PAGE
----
Panama says the special tax status is good for the country because retirees create jobs and inject more cash into the local economy.
A case in point is newcomer Mike LaFoley, a Boston-area native. Since he and his wife, Annie, arrived here four years ago, he has started a coffee farm and spent thousands of dollars in construction improvements on his property.
"My last pay period, I handed out 11 envelopes to my workers," LaFoley said. His stuccoed home, like most of those in the subdivisions popping up in and around Boquete, looks like it could have been built in an upscale U.S. suburb, replete with verdant yard, faux-tiled roof, driveway and carport.
Although only about 500 foreigners live in Boquete and its environs, builders last year took out permits to build 2,000 additional housing units in anticipation of a real estate boom.
Life in this farm town of 18,000 is tranquil and unhurried -- for now. Many fear that the population of rat-race refugees is rising so fast that paradise may soon lose its charm. In addition to Hidden Valley, half a dozen subdivisions geared to Americans are either under construction or on the drawing boards on former coffee farms and cattle ranches.
Rising demand for property has caused a tenfold increase in land values in just two years, said Judith Urriola, manager of the local branch of Banistmo Bank.
"Costa Rica got expensive, and it's going to happen here. We just hope it takes a while," said Jorge Conte, who is developing a 350-home subdivision called Hacienda los Molinos. Prices for a 2,300-square-foot house in his development average about $160,000. That's the low end of the home price scale, locals say. Most new homes sell for $200,000 and up.
The influx of moneyed foreigners has had a strong impact on this once sleepy town, Banistmo's Urriola said. It's been great for owners of coffee farms who have struck it rich, selling their 500-acre properties for $1 million and more, a king's ransom in rural Panama.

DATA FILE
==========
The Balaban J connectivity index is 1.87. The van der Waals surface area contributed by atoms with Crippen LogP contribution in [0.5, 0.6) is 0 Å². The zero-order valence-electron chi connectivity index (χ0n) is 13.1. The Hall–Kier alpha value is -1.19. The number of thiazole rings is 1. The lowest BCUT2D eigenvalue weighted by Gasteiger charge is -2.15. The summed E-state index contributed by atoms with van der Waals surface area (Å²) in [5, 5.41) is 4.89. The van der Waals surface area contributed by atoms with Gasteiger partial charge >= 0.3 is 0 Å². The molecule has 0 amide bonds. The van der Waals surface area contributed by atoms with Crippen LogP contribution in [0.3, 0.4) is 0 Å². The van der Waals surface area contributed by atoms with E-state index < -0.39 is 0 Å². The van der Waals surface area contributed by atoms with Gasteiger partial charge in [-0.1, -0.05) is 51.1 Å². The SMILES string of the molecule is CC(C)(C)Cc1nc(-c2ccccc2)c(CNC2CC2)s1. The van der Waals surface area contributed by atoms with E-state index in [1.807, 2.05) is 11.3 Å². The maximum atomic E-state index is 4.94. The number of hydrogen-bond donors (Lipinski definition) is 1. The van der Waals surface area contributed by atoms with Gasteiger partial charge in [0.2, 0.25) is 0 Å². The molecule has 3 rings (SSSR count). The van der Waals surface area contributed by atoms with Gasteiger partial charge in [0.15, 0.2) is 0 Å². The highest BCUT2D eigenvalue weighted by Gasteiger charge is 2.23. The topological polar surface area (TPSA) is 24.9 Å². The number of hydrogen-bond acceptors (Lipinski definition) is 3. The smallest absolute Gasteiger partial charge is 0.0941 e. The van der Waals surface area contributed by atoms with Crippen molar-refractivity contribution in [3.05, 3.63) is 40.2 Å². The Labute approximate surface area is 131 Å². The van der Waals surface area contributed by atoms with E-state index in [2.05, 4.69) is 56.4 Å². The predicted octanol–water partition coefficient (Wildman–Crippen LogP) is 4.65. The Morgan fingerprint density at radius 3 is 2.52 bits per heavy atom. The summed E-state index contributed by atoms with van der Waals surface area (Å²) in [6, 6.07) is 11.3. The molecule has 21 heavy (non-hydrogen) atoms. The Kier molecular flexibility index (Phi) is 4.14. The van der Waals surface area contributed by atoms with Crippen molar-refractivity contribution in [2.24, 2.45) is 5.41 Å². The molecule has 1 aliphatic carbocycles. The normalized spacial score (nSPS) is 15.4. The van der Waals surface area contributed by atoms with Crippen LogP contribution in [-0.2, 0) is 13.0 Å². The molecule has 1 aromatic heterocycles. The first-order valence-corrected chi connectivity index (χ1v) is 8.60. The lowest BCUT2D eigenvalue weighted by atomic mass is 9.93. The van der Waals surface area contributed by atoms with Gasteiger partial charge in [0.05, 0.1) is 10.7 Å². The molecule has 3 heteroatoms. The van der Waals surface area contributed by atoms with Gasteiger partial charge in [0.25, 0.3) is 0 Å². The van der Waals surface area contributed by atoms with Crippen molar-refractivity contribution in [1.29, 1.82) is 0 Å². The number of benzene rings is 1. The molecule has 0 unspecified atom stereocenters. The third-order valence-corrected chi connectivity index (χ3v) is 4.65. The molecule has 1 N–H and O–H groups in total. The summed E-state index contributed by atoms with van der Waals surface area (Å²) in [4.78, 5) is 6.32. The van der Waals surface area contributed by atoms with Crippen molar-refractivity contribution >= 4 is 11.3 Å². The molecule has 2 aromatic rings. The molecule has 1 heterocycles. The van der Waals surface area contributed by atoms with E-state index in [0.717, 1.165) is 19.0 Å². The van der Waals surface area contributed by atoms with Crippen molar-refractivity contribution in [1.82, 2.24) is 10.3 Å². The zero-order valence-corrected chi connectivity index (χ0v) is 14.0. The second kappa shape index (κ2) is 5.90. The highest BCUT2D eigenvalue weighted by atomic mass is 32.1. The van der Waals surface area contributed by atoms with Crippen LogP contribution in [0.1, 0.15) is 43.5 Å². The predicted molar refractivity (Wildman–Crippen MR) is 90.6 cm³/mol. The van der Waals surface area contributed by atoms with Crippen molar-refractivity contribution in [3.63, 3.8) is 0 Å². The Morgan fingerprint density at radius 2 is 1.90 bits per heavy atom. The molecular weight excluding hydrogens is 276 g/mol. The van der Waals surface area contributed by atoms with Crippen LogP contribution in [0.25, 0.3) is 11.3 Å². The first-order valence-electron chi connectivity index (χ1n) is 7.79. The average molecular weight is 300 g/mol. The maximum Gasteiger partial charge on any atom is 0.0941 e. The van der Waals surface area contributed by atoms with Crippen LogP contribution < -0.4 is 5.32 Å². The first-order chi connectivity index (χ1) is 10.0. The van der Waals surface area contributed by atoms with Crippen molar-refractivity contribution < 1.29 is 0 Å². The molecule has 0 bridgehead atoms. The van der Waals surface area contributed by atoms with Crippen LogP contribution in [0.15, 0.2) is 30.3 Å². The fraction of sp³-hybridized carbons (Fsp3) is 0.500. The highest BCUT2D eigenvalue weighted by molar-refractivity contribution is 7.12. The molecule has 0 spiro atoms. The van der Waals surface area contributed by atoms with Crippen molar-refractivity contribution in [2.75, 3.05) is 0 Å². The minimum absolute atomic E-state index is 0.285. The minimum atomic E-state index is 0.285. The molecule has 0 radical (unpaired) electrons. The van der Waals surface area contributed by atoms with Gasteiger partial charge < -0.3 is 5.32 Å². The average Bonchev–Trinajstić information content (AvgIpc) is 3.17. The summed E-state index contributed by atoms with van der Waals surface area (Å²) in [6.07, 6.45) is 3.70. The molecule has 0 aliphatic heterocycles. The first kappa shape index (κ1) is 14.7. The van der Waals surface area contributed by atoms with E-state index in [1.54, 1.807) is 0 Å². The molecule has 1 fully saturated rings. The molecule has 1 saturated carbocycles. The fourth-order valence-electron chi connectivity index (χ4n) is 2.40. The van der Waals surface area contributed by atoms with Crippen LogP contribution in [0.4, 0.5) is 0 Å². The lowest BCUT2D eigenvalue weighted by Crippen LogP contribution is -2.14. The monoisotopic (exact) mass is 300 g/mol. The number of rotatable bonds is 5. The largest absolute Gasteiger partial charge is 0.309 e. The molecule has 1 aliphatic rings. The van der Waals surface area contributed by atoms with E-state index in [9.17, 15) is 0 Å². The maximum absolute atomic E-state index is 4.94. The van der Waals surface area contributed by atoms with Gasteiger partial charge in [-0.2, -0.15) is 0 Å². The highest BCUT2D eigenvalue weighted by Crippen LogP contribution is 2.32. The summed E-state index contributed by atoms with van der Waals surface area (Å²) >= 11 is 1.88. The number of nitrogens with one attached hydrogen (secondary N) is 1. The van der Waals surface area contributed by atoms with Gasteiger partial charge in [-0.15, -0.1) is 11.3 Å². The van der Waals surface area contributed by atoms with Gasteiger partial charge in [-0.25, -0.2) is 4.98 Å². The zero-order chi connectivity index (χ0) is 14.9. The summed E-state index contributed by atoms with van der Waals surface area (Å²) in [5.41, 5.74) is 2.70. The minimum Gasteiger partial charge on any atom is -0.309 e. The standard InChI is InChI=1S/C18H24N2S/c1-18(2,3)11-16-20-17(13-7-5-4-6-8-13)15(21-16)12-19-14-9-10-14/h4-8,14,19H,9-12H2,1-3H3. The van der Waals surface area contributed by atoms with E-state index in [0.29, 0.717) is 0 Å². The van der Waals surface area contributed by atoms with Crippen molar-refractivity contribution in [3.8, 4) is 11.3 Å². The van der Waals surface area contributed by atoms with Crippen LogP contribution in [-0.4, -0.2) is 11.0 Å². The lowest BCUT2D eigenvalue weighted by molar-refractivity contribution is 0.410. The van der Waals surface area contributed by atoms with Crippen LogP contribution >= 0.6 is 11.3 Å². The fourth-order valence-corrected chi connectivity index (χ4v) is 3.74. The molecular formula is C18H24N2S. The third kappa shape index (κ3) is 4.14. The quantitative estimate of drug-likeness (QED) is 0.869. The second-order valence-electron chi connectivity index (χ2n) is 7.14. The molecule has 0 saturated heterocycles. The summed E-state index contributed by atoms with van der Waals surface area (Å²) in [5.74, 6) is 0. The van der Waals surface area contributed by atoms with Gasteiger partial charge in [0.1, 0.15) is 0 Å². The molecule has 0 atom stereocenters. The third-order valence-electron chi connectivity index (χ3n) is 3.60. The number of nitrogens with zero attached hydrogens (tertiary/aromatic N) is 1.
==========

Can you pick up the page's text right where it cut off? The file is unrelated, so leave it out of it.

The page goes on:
Does Boquete have any downside? Residents pointed out that there is no urgent-care hospital, the closest being a 45-minute drive away in the provincial capital, David.
But Ted and Louise Harrison, emergency-room doctors from British Columbia who bought property here last year, are working on a project to build one. They say that meanwhile, the level of regular medical care is good in Boquete and elsewhere in Panama, because many of the doctors receive their training in the United States.
Hershel Stolebarger, a retired New Mexico real estate broker, said a friend felt comfortable getting a hip replacement in Panama rather than the United States -- especially after finding out it would cost $5,000 compared with $30,000 in "El Norte."
The benefits far outweigh the disadvantages, Sutton said. His monthly living expenses average $1,500 a month, half what he and his wife spent in San Diego, he says.
The biggest savings are in health insurance. He and his wife pay $50 per month for government health coverage that would cost $1,200 in San Diego.
"I bleed red, white and blue. This was a lifestyle decision," Sutton said. "We could have worked 10 more years and gained nothing," Sutton said. "You give up the hustle and bustle, sure, and the convenience of shopping malls. But you come down here and the stress level drops immediately. My wife's blood pressure dropped 25 points the first week we were here."